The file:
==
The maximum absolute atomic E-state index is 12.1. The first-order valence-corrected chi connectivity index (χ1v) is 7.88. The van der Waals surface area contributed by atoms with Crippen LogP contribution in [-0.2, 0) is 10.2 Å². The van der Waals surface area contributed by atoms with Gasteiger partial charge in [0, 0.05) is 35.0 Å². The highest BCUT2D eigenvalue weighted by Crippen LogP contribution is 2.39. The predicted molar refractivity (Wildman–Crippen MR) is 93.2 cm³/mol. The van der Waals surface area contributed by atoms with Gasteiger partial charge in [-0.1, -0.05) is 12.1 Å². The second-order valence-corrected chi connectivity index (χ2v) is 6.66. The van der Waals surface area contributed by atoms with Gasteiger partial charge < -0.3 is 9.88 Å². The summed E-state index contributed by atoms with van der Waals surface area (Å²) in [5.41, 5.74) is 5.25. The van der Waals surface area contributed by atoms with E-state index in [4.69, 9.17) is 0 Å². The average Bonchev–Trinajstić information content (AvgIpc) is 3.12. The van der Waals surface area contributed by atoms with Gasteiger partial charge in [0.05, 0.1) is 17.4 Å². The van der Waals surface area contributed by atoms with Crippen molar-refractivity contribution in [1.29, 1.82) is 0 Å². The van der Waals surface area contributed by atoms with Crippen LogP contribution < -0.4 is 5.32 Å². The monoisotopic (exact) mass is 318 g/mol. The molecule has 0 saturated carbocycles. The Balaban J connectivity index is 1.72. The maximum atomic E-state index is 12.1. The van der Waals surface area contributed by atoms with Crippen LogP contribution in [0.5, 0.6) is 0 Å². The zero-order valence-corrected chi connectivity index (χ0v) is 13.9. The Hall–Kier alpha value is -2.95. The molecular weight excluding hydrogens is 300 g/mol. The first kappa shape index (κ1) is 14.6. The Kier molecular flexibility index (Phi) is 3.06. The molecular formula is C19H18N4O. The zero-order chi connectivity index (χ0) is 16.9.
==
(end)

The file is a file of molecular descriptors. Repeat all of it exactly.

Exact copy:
The maximum absolute atomic E-state index is 12.1. The first-order valence-corrected chi connectivity index (χ1v) is 7.88. The van der Waals surface area contributed by atoms with Crippen LogP contribution in [-0.2, 0) is 10.2 Å². The van der Waals surface area contributed by atoms with Gasteiger partial charge in [0, 0.05) is 35.0 Å². The highest BCUT2D eigenvalue weighted by Crippen LogP contribution is 2.39. The predicted molar refractivity (Wildman–Crippen MR) is 93.2 cm³/mol. The van der Waals surface area contributed by atoms with Gasteiger partial charge in [-0.1, -0.05) is 12.1 Å². The second-order valence-corrected chi connectivity index (χ2v) is 6.66. The van der Waals surface area contributed by atoms with Gasteiger partial charge < -0.3 is 9.88 Å². The summed E-state index contributed by atoms with van der Waals surface area (Å²) in [5.41, 5.74) is 5.25. The van der Waals surface area contributed by atoms with E-state index in [4.69, 9.17) is 0 Å². The average Bonchev–Trinajstić information content (AvgIpc) is 3.12. The van der Waals surface area contributed by atoms with Gasteiger partial charge in [0.05, 0.1) is 17.4 Å². The van der Waals surface area contributed by atoms with Crippen molar-refractivity contribution in [1.29, 1.82) is 0 Å². The van der Waals surface area contributed by atoms with Crippen LogP contribution < -0.4 is 5.32 Å². The monoisotopic (exact) mass is 318 g/mol. The molecule has 0 saturated carbocycles. The Balaban J connectivity index is 1.72. The maximum atomic E-state index is 12.1. The van der Waals surface area contributed by atoms with Crippen LogP contribution in [0.5, 0.6) is 0 Å². The zero-order valence-corrected chi connectivity index (χ0v) is 13.9. The Hall–Kier alpha value is -2.95. The molecular weight excluding hydrogens is 300 g/mol. The first kappa shape index (κ1) is 14.6. The Kier molecular flexibility index (Phi) is 3.06. The molecular formula is C19H18N4O. The zero-order chi connectivity index (χ0) is 16.9.